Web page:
APNU/AFC joins President Ali in rejecting “mischievous” Venezuela decree

– says it stands in solidarity in safeguarding Guyana’s sovereignty

President Irfaan Ali

In a unified rejection of Venezuela’s unjust claims to Essequibo, Opposition Leader Joseph Harmon has joined President Dr Irfaan Ali in rejecting a decree issued by Venezuelan President Nicolás Maduro last week renewing the Spanish speaking country’s illegal claims.
In a statement issued on Sunday, Harmon announced that he was joining all right-thinking Guyanese in rejecting Venezuela’s “fallacious claims” to Essequibo and also affirming Guyana’s defence of its own sovereignty.
“This decree is mischievous, illegal, and can only serve to foment tensions on an issue that is being peaceably resolved in the International Court of Justice (ICJ). Venezuela as a Member State of the United Nations, is bound by the jurisdiction and rulings of the ICJ,” Harmon said in the statement.
“The APNU+AFC Coalition recalls a similar decree, No. 1787, that was issued on May 26, 2015, which sought to unilaterally re-draw centuries-old land and sea boundaries and lay claim to the hydrocarbon resources in the ‘Liza’ field.”
Harmon noted that in the case of the former decree, Venezuela eventually withdrew it after widespread condemnation. According to Harmon, Venezuela would be better served seeking to have their grievances resolved at the International Court of Justice (ICJ), where Guyana has sought a binding final solution and where Venezuela has so far refused to participate.

Opposition Leader
Joseph Harmon

“Today, five years later, Venezuela seeks to repeat the same misadventure. We urge Venezuela to utilise the ICJ as the forum to present its case and to cease and desist from issuing these arbitrary decrees.”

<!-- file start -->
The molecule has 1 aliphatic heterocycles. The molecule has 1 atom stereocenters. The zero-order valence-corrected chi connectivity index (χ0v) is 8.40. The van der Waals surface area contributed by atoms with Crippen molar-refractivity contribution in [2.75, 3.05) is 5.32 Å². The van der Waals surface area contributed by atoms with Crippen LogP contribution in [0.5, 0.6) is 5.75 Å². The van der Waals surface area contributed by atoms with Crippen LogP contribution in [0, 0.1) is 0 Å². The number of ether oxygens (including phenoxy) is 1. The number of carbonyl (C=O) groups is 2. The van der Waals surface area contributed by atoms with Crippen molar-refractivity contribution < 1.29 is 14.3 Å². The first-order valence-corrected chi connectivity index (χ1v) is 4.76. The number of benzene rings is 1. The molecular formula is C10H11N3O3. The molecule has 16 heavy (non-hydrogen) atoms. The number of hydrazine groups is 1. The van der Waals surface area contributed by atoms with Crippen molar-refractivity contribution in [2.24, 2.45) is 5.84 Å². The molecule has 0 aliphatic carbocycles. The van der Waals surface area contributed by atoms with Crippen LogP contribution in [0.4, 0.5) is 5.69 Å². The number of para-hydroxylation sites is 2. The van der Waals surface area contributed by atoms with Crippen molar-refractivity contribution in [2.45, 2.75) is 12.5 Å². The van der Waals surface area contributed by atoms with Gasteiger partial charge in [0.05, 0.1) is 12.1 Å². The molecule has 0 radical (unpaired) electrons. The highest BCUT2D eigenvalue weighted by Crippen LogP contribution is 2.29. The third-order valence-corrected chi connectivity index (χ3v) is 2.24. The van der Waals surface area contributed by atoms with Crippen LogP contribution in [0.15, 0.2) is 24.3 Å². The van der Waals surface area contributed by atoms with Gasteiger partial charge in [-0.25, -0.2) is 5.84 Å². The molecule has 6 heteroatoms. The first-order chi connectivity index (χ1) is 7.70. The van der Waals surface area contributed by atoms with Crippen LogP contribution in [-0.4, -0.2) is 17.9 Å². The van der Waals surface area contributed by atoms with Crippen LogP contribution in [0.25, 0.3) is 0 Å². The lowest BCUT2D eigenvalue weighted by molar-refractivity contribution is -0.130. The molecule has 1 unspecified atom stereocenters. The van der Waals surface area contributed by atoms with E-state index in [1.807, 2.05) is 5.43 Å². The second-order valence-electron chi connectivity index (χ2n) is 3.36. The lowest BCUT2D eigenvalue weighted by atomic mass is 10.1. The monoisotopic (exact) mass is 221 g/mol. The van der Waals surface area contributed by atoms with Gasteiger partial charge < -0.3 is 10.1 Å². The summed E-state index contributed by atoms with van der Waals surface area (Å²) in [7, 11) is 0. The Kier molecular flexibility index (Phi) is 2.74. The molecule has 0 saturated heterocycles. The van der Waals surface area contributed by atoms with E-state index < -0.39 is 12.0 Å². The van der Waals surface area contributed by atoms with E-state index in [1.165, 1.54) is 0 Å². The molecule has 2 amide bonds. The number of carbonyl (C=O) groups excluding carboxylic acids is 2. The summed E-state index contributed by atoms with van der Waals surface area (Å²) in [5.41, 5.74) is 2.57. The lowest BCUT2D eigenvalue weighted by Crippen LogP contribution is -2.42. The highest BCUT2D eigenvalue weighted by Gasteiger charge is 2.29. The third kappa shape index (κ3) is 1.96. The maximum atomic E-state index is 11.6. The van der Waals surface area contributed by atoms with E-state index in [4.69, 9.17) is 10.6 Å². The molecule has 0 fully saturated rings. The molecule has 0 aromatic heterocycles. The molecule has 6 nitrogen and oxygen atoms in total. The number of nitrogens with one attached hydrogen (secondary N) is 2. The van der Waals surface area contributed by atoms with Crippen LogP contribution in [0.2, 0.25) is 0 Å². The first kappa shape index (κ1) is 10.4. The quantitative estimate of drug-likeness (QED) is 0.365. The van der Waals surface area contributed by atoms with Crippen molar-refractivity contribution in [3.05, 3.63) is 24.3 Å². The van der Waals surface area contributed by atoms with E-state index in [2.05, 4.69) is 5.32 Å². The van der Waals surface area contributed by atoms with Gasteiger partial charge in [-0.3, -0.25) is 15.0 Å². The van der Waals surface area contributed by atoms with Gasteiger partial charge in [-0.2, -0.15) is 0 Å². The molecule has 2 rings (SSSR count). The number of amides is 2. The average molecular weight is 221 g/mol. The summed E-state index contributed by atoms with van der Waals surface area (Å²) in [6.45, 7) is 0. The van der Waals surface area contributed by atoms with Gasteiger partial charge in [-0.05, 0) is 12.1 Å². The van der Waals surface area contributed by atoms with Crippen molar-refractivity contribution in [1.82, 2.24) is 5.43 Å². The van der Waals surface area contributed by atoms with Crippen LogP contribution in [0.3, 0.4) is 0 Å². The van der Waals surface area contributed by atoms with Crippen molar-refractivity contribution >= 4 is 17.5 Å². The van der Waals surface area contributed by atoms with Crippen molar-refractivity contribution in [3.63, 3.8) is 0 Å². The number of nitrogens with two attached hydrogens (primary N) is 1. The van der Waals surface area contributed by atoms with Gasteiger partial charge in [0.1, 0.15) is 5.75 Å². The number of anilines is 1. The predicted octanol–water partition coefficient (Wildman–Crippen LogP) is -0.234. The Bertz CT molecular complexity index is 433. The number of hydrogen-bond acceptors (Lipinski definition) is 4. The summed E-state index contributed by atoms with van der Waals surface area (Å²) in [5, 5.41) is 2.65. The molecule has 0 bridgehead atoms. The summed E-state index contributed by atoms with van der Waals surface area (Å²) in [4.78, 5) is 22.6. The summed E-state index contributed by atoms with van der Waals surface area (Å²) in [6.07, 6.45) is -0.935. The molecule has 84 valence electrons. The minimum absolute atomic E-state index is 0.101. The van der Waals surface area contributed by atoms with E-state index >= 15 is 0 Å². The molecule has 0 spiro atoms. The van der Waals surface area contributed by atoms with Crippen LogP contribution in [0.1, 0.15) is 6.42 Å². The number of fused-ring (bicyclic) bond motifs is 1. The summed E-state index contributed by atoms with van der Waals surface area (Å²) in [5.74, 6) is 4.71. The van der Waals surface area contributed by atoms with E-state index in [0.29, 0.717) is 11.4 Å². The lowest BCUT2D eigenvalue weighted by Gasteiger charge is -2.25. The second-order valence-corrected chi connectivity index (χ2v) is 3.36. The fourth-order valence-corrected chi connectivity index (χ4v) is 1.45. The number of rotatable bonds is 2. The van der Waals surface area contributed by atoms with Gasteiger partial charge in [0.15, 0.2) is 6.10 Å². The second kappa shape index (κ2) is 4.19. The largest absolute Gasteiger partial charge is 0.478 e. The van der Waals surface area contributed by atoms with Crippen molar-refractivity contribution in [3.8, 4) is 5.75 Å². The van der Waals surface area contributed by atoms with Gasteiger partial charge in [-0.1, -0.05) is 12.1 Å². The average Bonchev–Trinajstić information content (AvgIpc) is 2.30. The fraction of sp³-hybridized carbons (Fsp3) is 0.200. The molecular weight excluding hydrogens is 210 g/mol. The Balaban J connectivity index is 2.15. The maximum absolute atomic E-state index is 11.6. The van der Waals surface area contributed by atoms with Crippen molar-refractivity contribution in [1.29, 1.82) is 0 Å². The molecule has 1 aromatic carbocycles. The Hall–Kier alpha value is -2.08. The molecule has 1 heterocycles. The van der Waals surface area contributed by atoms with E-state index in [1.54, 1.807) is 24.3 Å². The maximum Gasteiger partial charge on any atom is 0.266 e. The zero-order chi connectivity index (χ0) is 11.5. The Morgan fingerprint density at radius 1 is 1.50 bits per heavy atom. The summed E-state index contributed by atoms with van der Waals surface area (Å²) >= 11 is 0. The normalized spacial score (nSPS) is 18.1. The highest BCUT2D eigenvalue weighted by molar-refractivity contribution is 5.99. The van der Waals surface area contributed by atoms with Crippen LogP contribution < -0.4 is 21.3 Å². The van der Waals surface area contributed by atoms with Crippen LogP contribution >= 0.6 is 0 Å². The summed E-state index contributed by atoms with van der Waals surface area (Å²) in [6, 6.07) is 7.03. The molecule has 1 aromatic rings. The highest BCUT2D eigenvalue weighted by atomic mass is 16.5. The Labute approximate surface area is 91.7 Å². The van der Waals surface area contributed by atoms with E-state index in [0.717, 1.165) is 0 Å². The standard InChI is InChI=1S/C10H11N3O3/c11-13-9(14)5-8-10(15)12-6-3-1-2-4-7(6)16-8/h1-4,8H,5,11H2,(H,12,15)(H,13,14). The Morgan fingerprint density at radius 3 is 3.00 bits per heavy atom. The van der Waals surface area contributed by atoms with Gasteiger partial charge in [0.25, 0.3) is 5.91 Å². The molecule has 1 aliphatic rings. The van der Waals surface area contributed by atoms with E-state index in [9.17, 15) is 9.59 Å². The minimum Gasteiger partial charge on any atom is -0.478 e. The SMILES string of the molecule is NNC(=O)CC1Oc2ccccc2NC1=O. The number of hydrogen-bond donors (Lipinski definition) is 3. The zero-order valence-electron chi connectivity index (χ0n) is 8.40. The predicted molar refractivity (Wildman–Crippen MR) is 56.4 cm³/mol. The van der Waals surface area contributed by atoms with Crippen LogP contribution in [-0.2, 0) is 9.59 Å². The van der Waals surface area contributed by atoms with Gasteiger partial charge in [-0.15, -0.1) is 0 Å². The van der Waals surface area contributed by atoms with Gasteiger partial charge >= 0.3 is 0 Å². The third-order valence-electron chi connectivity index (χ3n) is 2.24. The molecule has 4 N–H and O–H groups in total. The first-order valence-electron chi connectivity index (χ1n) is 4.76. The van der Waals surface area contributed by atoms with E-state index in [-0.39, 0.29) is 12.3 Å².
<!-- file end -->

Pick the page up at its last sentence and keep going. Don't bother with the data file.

“The APNU+AFC Coalition stands resolute and in solidarity with any reasonable action that the people of Guyana are likely to embark on to safeguard Guyana’s sovereignty,” Harmon said in his statement.
On Thursday last, Maduro issued a presidential decree reinforcing his country’s illegal claim to Guyana’s Essequibo region. Additionally, the Venezuelan President announced that he has written to Secretary General of the United Nations (UN) Antonio Guterres, to lead direct negotiations between the two countries, as opposed to the binding judgement of the ICJ.

Venezuelan President
Nicolás Maduro

That option has been exhausted, however, as the UN tried to mediate discussions between Guyana and Venezuela for years as part of an ultimately futile good offices process until Guyana activated its right to take Venezuela to the ICJ in 2018 to get a final ruling on the border issue.
In a special address to the nation on Saturday afternoon, President Ali had staunchly rejected this new claim by Venezuela, calling it a “legal nullity” that will not be recognised by Guyana or any State in the world.
According to Ali, Guyana has always chosen to have the issue resolved within international law. He, therefore, described the Maduro Government’s latest statements as “deeply disturbing” but made it clear that they would not deter Guyana from seeking a final, binding resolution at the ICJ.
“I find it deeply disturbing that on January 7, the President of Venezuela issued a decree claiming for Venezuela’s sovereignty an exclusive sovereign right to the waters and seabed adjacent to Guyana’s coast west of the Essequibo River,” Ali said.

The map of Guyana showing the territory that Venezuela is claiming

“I remind that sovereignty over this coast and the land it is attached to was awarded to Guyana, then British Guiana, in the 1899 Arbitral Award, whose validity Guyana is confident the ICJ will uphold unequivocally.”
Ali had explained that Venezuela’s decree breaches fundamental principles of international law, including the fact that no nation can unilaterally determine its own boundaries, except through an agreement with its neighbours or a judgement from the international court.
“The second violation of fundamental international law is based on the fact that, under well-established rules of international law, there is a fundamental principle that “the land dominates the sea”. This means that sovereignty, and sovereign rights in the sea and seabed, emanate from title to the land that forms the coast to which those seas and seabed are adjacent.”
“Since Guyana is sovereign over the coast west of the Essequibo River, as far as Punta Playa, it follows, consequently, that only Guyana can enjoy sovereignty and exclusive sovereign rights over the adjacent sea and seabed,” President Ali had explained.